Posted September 13th, 2010
When I was in high school, “hacking” mostly meant wardialing the local phone numbers looking for BBSes, and occasionally downloading “warez” from the “elite” boards. I have a funny story about the time our own John Biggs wrote a trojan disguised as a blue box program. Mostly, we were killing time and not really doing any of the exploration and investigation commonly associated with the non-pejorative use of the word “hacking”. But things have changed a lot since then, what with the explosion of the consumer Internet, the commoditization of hardware, and the proliferation of open source software giving kids all manner of opportunities to learn the nitty-gritty of computers before they ever have their first kiss. In an effort to nurture kids toward the path of the white hat, NYU-Poly is hosting a suite of cyber-security games as part of their cyber-security awareness week. High school students “from the continental United States are eligible to win cash prizes, scholarships to NYU-Poly and travel grants to attend the final rounds at NYU-Poly’s Brooklyn campus on Oct. 28 and 29, 2010.”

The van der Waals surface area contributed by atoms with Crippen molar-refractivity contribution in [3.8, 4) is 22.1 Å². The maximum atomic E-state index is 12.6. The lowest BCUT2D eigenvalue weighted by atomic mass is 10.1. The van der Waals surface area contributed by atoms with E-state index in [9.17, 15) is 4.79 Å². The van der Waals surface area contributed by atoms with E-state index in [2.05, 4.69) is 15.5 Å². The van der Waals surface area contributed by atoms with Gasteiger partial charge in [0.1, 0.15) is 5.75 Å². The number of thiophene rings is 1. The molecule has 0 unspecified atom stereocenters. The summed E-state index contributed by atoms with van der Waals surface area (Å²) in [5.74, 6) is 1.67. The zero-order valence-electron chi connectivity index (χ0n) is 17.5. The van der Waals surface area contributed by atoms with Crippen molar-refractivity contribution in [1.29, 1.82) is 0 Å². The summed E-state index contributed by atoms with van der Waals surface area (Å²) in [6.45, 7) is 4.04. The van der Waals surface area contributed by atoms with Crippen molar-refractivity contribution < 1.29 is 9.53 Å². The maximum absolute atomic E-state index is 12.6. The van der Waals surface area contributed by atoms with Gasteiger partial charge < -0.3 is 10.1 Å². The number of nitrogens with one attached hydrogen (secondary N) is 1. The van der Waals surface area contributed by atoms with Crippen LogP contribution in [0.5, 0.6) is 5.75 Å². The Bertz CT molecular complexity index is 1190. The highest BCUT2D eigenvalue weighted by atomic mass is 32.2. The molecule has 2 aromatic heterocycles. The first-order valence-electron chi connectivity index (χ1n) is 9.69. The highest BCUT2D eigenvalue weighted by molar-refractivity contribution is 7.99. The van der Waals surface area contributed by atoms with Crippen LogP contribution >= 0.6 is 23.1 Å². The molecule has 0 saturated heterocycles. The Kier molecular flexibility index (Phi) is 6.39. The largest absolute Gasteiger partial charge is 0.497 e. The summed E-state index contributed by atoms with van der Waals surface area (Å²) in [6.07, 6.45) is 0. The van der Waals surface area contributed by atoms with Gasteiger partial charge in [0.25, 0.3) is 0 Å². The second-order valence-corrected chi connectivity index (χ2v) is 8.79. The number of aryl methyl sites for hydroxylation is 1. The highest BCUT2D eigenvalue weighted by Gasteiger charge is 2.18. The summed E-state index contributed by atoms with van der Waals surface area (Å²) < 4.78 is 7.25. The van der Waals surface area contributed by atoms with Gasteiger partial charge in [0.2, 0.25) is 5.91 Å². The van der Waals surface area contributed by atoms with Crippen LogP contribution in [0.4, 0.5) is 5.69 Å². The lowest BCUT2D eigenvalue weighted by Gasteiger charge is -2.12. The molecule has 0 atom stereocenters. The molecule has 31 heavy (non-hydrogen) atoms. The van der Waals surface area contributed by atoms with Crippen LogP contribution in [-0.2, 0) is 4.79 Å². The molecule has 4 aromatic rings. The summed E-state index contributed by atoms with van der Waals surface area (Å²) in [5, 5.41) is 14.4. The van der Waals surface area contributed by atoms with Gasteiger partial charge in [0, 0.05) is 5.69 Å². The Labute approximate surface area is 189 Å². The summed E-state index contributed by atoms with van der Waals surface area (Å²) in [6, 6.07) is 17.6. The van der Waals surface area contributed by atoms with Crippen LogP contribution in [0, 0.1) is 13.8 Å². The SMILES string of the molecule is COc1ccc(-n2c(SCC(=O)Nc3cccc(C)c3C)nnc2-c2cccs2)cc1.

The games look pretty comprehensive, and cover everything from rootkit analysis to compromising embedded systems. Research papers and educational videos are being rewarded, so there’s opportunity for students to win in a number of media even if hands-on hacking isn’t their thing.